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Powering Up for a Brighter Future

Every time you turn on your car, switch on a light, or use a computer, you are using

energy. Ever wondered where all that power comes from? Most of the United State’s electricity

comes from fossil fuels. Between 1950 and 2000, as the world population grew by roughly 140

percent, fossil fuel consumption increased by almost 400 percent (Goodell xiv). A fossil fuel is

any combustible organic material, such as oil, coal, or natural gas, derived from the remains of

former life. 24,000 premature deaths are caused each year by pollution from coal-burning power

plants. Is this really the safest energy source for our country? By definition, renewable resources

are much cleaner, safer, and are an unlimited supply. The best way to move America forward is

to turn away from polluting substances like coal and invest in clean renewable energy sources.

In the state of our economy today, we can not afford to rely on out of the country energy

sources for power. Ever since the oil embargo of 1973, we have run the risk of the Middle East

shutting off the oil again (Wilmoth). Renewable resources are cleaner than polluting coal mines

and oil rigs. If we can harness their power, they can be used inexpensively. But, as stated by

David Lindley, “renewable energy is not a viable option unless energy can be stored on a large

scale” (18). We may get to a point in this country where wind turbines fill the valleys and solar

panels line the plains. However, these sources cannot be efficient without somewhere to store

power for when winds die down or clouds roll in.

Others would have you believe that changing to clean energy is not necessary. People like

Jim Mckay say that this change is too expensive and cannot be funded (Mckay). The truth is, if

we do not start using renewable resources, we will soon run out of oil. The petroleum supply will

be fully depleted anywhere from 2028 to 2070, with the highest probability range being between
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2036 and 2050 (Morgan).

Solar power is one of the fastest growing energy sources in the industry. A survey done

by two researchers estimates that solar companies in California now employ between 16,500 and

17,500 people and may hire another 5,000 in the next year (Baker C1). This survey points out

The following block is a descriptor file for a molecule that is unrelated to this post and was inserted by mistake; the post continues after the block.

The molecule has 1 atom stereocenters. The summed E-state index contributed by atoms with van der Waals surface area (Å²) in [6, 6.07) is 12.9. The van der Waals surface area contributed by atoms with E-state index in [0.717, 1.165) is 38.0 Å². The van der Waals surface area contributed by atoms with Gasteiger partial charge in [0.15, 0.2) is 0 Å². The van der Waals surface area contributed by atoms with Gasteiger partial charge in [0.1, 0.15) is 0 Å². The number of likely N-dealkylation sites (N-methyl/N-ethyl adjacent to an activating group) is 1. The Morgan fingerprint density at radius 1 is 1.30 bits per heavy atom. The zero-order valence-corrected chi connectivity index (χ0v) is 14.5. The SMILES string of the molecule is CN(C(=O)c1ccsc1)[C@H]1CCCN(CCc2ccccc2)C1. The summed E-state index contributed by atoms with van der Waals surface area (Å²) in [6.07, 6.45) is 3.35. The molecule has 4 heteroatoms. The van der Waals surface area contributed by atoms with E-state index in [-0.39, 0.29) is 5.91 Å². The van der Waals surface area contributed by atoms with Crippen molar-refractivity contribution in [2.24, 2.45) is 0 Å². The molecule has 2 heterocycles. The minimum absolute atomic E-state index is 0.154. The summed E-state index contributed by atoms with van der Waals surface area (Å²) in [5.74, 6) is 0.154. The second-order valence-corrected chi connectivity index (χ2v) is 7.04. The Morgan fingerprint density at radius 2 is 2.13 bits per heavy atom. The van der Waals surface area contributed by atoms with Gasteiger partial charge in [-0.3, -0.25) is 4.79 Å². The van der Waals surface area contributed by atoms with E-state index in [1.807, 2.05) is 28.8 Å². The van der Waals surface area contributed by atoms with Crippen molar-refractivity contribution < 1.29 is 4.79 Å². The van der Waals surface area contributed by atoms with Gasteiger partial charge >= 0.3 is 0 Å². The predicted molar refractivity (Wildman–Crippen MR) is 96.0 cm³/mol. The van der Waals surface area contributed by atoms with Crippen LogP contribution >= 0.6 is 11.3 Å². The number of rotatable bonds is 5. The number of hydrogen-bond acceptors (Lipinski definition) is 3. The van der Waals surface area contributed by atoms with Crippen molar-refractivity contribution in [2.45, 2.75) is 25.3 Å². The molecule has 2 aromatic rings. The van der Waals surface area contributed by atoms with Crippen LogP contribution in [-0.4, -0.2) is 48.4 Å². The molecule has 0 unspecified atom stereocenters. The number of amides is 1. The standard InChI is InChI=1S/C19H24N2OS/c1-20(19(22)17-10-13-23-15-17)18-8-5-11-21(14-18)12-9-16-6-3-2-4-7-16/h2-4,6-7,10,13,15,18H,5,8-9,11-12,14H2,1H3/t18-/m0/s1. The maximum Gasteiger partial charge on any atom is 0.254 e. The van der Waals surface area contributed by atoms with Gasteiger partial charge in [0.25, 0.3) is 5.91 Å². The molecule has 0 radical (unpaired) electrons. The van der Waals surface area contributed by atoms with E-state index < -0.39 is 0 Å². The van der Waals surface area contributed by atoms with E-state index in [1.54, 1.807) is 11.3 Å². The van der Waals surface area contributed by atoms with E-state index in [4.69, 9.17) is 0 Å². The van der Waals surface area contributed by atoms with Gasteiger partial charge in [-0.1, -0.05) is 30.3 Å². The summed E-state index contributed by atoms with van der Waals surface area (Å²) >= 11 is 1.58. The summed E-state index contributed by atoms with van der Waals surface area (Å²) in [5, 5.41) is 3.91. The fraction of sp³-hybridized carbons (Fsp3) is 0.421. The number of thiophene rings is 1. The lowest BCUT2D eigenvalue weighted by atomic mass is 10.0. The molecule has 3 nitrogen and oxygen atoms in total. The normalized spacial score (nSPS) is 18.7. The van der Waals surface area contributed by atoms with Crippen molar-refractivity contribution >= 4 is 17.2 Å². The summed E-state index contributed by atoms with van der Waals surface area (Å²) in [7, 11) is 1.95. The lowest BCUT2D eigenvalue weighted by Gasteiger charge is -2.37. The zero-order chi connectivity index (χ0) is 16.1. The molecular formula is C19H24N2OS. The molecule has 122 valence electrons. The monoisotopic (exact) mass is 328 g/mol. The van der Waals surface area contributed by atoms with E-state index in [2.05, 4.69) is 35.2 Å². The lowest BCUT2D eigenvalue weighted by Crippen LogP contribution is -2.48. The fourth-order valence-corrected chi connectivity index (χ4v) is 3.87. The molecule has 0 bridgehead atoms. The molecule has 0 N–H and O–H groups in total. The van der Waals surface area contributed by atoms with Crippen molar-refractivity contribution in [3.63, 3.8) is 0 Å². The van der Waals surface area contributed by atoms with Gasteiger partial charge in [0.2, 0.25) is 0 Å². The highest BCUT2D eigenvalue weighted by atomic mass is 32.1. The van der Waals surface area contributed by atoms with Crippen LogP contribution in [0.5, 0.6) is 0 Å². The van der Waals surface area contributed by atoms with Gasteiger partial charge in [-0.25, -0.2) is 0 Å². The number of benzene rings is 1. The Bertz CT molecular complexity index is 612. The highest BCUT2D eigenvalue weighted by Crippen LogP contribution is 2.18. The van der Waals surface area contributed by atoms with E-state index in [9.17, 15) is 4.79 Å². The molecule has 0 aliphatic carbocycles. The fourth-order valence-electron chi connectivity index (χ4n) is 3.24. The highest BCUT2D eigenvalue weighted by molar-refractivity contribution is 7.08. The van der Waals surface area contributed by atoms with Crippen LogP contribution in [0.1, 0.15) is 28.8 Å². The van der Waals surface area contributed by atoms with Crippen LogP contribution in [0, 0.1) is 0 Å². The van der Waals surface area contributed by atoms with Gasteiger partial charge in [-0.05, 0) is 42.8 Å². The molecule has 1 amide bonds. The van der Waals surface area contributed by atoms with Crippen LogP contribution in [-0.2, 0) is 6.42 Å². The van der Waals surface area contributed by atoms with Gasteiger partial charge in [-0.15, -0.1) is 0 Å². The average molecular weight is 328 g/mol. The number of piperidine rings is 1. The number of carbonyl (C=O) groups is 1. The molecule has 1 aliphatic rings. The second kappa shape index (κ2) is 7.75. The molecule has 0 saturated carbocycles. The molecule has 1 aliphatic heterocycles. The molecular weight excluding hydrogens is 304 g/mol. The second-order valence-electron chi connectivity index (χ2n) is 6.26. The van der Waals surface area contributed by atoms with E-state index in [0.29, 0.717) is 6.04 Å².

one of the many advantages of solar. It will create numerous jobs, an important factor in our

suffering economy. Mark Burger, president of the Illinois Solar Energy Association, confirms

that the solar power industry has grown 30%-50% in the last 10 years (qtd in Aaron 64). “The

tried-and-tested method of using the heat of the sun to generate electricity is already hitting the

big time, but the really big breakthroughs are happening in photovoltaic (PV) cells” (Daviss 32).

Bennett Daviss’s article goes on to explain that solar panel efficiency has gone up from 20

percent to over 50 percent. Scientists are nearing a breakthrough that will bring the efficiency

level up to 75 percent.

Those who were once interested in solar power have been put out by the large startup

costs of home solar electric systems. On average, it costs “$25,000 for a house and as much as

$50,000 for a larger system” (DeKok).

These people have given up too soon. The truth about solar is that the start up cost is the

only cost; It doesn’t require maintenance and only has to be replaced after 40 years of use. Plus,

solar energy can help you save $250-$500 on electricity costs each year. It takes about 25 years to

break even, “but with electricity rate increases, it would probably be more like 20” (Lisagor 70).

The benefits of solar greatly outweigh the initial cost; it helps each person reduce over 4,500

pounds of carbon dioxide emissions each year, help stop global warming, and get clean and

efficient energy whilst doing so.

Hydroelectric is another renewable energy source, and it can be used on a large and small
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scale. Micro-hydro is hydroelectric power on a small scale, for use in homes and residential

areas. It is a new idea that is sparking people’s interest, because they can have their own

hydroelectric system without having to build a dam. "Every time a gallon drops 10 feet, or 10